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Three Habs thoughts following a loss to Chicago

The Habs lost, but there’s still plenty to take away from Thursday’s game.

Montreal Canadiens v Chicago Blackhawks Photo by Patrick McDermott/Getty Images

It’s time to separate Mike Hoffman and Nick Suzuki

There’s no easy way to say this about a guy who has made an entire career out of scoring wicked goals with relative ease, but as it stands right now, Nick Suzuki and Mike Hoffman do not work on the same line.

Hoffman thrives best as a shoot-only option and as a power play weapon, and right now in Montreal he’s being attached to Suzuki on the Habs’ top line.

The above tweet illustrates why that’s been such a horrible idea so far this season. That little red box living next to the “bad” label is Hoffman away from Suzuki, and even with Montreal’s top scorer, Hoffman isn’t exactly lighting things up. At a certain point you have to admit it’s no longer a worthwhile experiment.

It’s unreasonable to expect Hoffman to thrive on a top line playing big minutes in both zones; that’s not what his game is. We know what he is right now at this point in his career, so the rest of this season should be going toward developing actual prospects like Cole Caufield or someone like Jesse Ylönen. The team is literally last in the NHL. There is nowhere else to go but up at this point.

Alexander Romanov continues to grow

In a season where the Canadiens’ defence has been in a constant state of flux, one of the few consistent pieces has been Alexander Romanov. Against the Blackhawks it was Romanov’s thunderous hit on Sam Lafferty that seemed to bring life back into Montreal’s second-period play.

Everything about Romanov’s hit is a thing of beauty. He measures up Lafferty, drives through the body, never hits the head, and times it so his victim never saw it coming. For his troubles, Romanov was jumped by Ryan Carpenter because people can’t help but fight over clean hits.

Romanov was more than just big hits though. His possession numbers were among the best in the Canadiens’ defensive group while playing a big chunk of minutes at even strength. It was a strong return for Romanov after being a scratch against the Boston Bruins, and a good way to start the young Russian’s return from the COVID list.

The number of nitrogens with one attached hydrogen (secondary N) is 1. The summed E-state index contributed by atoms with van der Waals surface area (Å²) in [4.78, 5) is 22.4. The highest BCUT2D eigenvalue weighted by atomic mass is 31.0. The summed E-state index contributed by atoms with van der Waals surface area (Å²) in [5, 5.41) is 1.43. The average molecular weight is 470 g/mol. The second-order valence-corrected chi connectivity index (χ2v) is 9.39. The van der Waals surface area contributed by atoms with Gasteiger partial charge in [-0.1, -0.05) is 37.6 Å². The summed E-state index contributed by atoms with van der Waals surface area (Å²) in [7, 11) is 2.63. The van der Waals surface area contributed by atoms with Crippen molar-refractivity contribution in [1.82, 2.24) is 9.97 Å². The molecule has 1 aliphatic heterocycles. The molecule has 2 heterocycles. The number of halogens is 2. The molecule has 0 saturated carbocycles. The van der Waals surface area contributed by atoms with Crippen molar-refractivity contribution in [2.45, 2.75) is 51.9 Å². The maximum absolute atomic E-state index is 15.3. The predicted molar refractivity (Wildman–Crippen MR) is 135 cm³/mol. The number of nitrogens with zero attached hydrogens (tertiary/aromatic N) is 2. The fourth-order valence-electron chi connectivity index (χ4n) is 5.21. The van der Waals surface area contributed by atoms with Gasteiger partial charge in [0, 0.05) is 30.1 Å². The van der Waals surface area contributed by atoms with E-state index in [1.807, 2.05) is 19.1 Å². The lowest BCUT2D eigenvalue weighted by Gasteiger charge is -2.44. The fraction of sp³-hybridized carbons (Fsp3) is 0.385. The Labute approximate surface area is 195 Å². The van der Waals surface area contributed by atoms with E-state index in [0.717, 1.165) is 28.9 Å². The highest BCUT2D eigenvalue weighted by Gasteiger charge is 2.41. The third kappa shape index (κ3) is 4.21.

His ability to combine Ben Chiarot’s physicality with the mobility of Sami Niku is something Montreal should be harnessing more often. Much like the prior point, this season should be about giving the younger players more ice to grow and develop. Romanov isn’t a newbie to the professional hockey ranks, so it’s not like you’re throwing him to the wolves in this regard. At some point in the near future the team is going to be without Chiarot, and the team has to know what it has in its rising stars.

Murphy’s Law

It remains truly wild that the Montreal Canadiens continue to find amazing, heartbreaking ways to lose games. In overtime last night the Habs managed to lose not one, but two challenges on a Chicago goal.

Philipp Kurashev was tripped up by Hoffman after a turnover, and Hoffman then in turn wiped out Samuel Montembeault and the puck trickled over the line. Based on the NHL rulebook, because the puck was heading between the goal posts (or where the posts were), it counted, but then the play had to be reviewed for offside. Despite the offside rule being rather confusing (at least to my brain), the play was ruled onside and the Habs lost yet again.

It’s almost hilarious how the Canadiens continue to find new ways to snatch defeat from the jaws of victory. Hopefully Samuel Montembeault is alright, as he looked a bit shaken up after being run over by Kurashev and Hoffman. However, Murphy’s Law continues to haunt Montreal as every little thing that can go wrong in a season is something that will actually happen to this NHL team.